The never-before-told story of Brooklyn’s vibrant and forgotten queer history, from the mid-1850s up to the present day. “Delicious, fun, and moving…[a] page-turning, intersectional and an engrossing read.” ―Sarah Schulman, Stonewall Book Award-winning novelist and AIDS historian“A monumental achievement.”―Ira Sachs, filmmakerHugh Ryan’s When Brooklyn Was Queer is a groundbreaking exploration of the LGBT history of Brooklyn, from the early days of Walt Whitman in the 1850s up through the queer women who worked at the Brooklyn Navy Yard during World War II, and beyond. No other book, movie, or exhibition has ever told this sweeping story. Not only has Brooklyn always lived in the shadow of queer Manhattan neighborhoods like Greenwich Village and Harlem, but there has also been a systematic erasure of its queer history―a great forgetting.Ryan is here to unearth that history for the first time. In intimate, evocative, moving prose he discusses in new light the fundamental questions of what history is, who tells it, and how we can only make sense of ourselves through its retelling; and shows how the formation of the Brooklyn we know today is inextricably linked to the stories of the incredible people who created its diverse neighborhoods and cultures. Through them, When Brooklyn Was Queer brings Brooklyn’s queer past to life, and claims its place as a modern classic.“Meticulous research and wonderfully skillful storytelling make Hugh Ryan’s book a revelation of queer history as well as a joy to read.” ―Cleve Jones, Lambda award winning author of When We Rise
Stephen Crane was born November 1, 1871 in Newark New Jersey. He was the eight surviving child out of fourteen. Incredibly he began writing at the age of four and was published several times by the age of sixteen. Although educated at Lafayette and Syracuse he had little interest in completing university and was keen to move on to a career declaring college to be "a waste of time". By twenty he was a reporter and two years later he published his first book Maggie: A Girl Of The Streets. In literary circles this is held up as the first work in American literary Naturalism. Two years later in 1895 he was the subject of worldwide acclaim for his Civil War novel, written without the benefit of any actual war experiences, The Red Badge Of Courage. It was indeed a masterpiece and his finest hour. In 1896, en route to Cuba as a War Correspondent, he met hotel madam Cora Taylor in Jacksonville Florida. This was to become the defining relationship of his life. However his health was in decline and he was beset by money problems. Stephen Crane died of tuberculosis, aged 28 on June 5, 1900, at Badenweiler, Germany. He is buried in New Jersey. He was a great talent who could, had he lived, delivered so much more. Further examples of his very fine writing are here in this collection of poems.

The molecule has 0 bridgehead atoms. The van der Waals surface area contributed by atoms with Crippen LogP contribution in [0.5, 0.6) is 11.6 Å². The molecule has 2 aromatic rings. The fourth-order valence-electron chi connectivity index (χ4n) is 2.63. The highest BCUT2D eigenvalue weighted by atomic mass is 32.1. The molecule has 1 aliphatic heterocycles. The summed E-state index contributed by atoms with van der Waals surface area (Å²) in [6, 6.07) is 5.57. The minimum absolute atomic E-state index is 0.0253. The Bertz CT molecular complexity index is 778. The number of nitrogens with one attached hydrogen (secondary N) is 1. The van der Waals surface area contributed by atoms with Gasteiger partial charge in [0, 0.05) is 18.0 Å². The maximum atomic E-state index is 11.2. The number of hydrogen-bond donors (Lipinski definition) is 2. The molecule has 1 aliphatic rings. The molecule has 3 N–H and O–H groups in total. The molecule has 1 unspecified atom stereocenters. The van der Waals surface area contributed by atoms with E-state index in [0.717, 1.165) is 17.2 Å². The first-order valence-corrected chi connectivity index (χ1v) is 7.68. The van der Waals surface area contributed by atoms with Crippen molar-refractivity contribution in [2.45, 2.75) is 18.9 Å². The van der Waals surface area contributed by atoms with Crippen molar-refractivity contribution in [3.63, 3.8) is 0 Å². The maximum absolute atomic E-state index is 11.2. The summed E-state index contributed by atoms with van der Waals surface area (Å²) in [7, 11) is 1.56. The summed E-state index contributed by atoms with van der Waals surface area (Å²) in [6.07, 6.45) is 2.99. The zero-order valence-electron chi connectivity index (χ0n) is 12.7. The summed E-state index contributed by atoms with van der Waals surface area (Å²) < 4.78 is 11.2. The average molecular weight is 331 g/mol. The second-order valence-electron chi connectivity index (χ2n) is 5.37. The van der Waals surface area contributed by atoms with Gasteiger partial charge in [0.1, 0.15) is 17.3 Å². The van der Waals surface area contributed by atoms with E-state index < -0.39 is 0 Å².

Winner of the best Historical Fiction of 2016 at the annual Beverly Hills Book Awards®.In her latest novel, award-winning author Barbara Crane’s provides a vivid picture of the people who once lived in Los Angeles, their sorrows and their triumphs. American immigrants, Mexican Californios, Tongva/Gabrieleno Indians and Spanish padres come to life in her imaginative re-telling of California’s Mexican era. As the novel unfolds, its themes of loss, hope and redemption resonate from every page.Once upon a time in Los Angeles, water was everywhere—in rivers that rendered the vast plain marsh and woodland; in underground streams that provided an abundance of water for people, cattle, orchards and vineyards. Here you will meet the American Henry Scott who encounters this fertile landscape in When Water Was Everywhere. Arriving in the Mexican pueblo of Los Angeles in 1842, he meets Don Rodrigo Tilman (based on the historical John Temple). Scott becomes the foreman of Tilman’s newly-purchased cattle ranch along the Los Angeles River, the present day Rancho Los Cerritos. As Scott learns about ranchos and cattle, vaqueros and Indians, Mexican California and Tongva Indian village life come alive under Barbara Crane’s deft grasp of narrative and history.